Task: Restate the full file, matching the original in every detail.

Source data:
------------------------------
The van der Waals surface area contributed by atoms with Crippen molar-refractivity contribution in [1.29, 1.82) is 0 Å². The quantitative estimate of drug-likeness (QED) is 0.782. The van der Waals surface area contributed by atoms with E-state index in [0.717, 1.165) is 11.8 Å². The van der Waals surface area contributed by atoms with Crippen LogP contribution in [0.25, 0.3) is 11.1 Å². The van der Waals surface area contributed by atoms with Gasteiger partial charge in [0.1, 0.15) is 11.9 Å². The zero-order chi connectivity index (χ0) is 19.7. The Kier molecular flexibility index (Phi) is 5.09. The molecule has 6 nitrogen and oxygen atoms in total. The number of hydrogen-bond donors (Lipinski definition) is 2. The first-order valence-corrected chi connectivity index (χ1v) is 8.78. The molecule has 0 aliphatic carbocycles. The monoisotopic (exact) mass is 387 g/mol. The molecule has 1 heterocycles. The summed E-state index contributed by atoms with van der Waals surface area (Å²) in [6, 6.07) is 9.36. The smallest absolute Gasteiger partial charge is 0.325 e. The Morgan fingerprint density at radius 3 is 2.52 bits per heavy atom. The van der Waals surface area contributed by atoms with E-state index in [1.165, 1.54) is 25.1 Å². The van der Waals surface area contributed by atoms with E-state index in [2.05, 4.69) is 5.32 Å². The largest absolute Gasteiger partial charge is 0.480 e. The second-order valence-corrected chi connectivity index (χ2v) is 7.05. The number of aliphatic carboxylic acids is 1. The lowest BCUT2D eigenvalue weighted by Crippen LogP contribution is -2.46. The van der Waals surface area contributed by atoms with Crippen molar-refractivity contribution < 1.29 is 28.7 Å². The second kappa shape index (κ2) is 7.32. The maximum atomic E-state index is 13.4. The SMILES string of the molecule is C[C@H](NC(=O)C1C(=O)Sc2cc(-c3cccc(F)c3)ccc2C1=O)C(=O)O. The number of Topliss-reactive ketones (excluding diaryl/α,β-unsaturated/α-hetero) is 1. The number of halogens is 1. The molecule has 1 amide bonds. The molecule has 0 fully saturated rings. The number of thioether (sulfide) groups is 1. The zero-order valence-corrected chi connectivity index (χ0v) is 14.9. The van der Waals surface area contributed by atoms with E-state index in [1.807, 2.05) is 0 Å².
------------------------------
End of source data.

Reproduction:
The van der Waals surface area contributed by atoms with Crippen molar-refractivity contribution in [1.29, 1.82) is 0 Å². The quantitative estimate of drug-likeness (QED) is 0.782. The van der Waals surface area contributed by atoms with E-state index in [0.717, 1.165) is 11.8 Å². The van der Waals surface area contributed by atoms with Crippen LogP contribution in [0.25, 0.3) is 11.1 Å². The van der Waals surface area contributed by atoms with Gasteiger partial charge in [0.1, 0.15) is 11.9 Å². The zero-order chi connectivity index (χ0) is 19.7. The Kier molecular flexibility index (Phi) is 5.09. The molecule has 6 nitrogen and oxygen atoms in total. The number of hydrogen-bond donors (Lipinski definition) is 2. The first-order valence-corrected chi connectivity index (χ1v) is 8.78. The molecule has 0 aliphatic carbocycles. The monoisotopic (exact) mass is 387 g/mol. The molecule has 1 heterocycles. The summed E-state index contributed by atoms with van der Waals surface area (Å²) in [6, 6.07) is 9.36. The smallest absolute Gasteiger partial charge is 0.325 e. The Morgan fingerprint density at radius 3 is 2.52 bits per heavy atom. The van der Waals surface area contributed by atoms with E-state index in [1.165, 1.54) is 25.1 Å². The van der Waals surface area contributed by atoms with E-state index in [2.05, 4.69) is 5.32 Å². The largest absolute Gasteiger partial charge is 0.480 e. The second-order valence-corrected chi connectivity index (χ2v) is 7.05. The number of aliphatic carboxylic acids is 1. The lowest BCUT2D eigenvalue weighted by Crippen LogP contribution is -2.46. The van der Waals surface area contributed by atoms with Crippen molar-refractivity contribution < 1.29 is 28.7 Å². The second kappa shape index (κ2) is 7.32. The maximum atomic E-state index is 13.4. The SMILES string of the molecule is C[C@H](NC(=O)C1C(=O)Sc2cc(-c3cccc(F)c3)ccc2C1=O)C(=O)O. The number of Topliss-reactive ketones (excluding diaryl/α,β-unsaturated/α-hetero) is 1. The number of halogens is 1. The molecule has 1 amide bonds. The molecule has 0 fully saturated rings. The number of thioether (sulfide) groups is 1. The zero-order valence-corrected chi connectivity index (χ0v) is 14.9. The van der Waals surface area contributed by atoms with E-state index in [1.807, 2.05) is 0 Å².